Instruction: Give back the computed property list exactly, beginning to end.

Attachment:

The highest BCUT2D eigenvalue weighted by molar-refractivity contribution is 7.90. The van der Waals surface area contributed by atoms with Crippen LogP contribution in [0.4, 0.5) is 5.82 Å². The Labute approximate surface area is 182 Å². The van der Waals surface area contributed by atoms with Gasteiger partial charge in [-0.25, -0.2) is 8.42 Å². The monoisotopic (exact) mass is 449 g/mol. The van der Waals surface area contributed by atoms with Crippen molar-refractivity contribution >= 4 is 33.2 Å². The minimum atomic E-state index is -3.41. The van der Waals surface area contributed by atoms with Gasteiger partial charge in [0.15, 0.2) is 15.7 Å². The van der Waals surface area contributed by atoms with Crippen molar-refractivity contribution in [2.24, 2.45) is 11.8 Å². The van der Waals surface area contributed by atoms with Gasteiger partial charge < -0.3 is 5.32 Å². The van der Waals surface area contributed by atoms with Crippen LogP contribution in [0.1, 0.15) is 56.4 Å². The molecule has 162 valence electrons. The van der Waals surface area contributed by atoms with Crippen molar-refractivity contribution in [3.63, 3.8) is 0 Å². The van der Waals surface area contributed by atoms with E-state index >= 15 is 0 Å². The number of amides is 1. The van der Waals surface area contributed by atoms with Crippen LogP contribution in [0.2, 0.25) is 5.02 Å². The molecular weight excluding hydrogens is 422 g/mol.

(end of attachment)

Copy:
The highest BCUT2D eigenvalue weighted by molar-refractivity contribution is 7.90. The van der Waals surface area contributed by atoms with Crippen LogP contribution in [0.4, 0.5) is 5.82 Å². The Labute approximate surface area is 182 Å². The van der Waals surface area contributed by atoms with Gasteiger partial charge in [-0.25, -0.2) is 8.42 Å². The monoisotopic (exact) mass is 449 g/mol. The van der Waals surface area contributed by atoms with Crippen molar-refractivity contribution >= 4 is 33.2 Å². The minimum atomic E-state index is -3.41. The van der Waals surface area contributed by atoms with Gasteiger partial charge in [0.15, 0.2) is 15.7 Å². The van der Waals surface area contributed by atoms with Crippen molar-refractivity contribution in [2.24, 2.45) is 11.8 Å². The van der Waals surface area contributed by atoms with Gasteiger partial charge < -0.3 is 5.32 Å². The van der Waals surface area contributed by atoms with Crippen LogP contribution in [0.1, 0.15) is 56.4 Å². The molecule has 162 valence electrons. The van der Waals surface area contributed by atoms with Crippen molar-refractivity contribution in [3.63, 3.8) is 0 Å². The van der Waals surface area contributed by atoms with E-state index >= 15 is 0 Å². The number of amides is 1. The van der Waals surface area contributed by atoms with Crippen LogP contribution in [0.2, 0.25) is 5.02 Å². The molecular weight excluding hydrogens is 422 g/mol.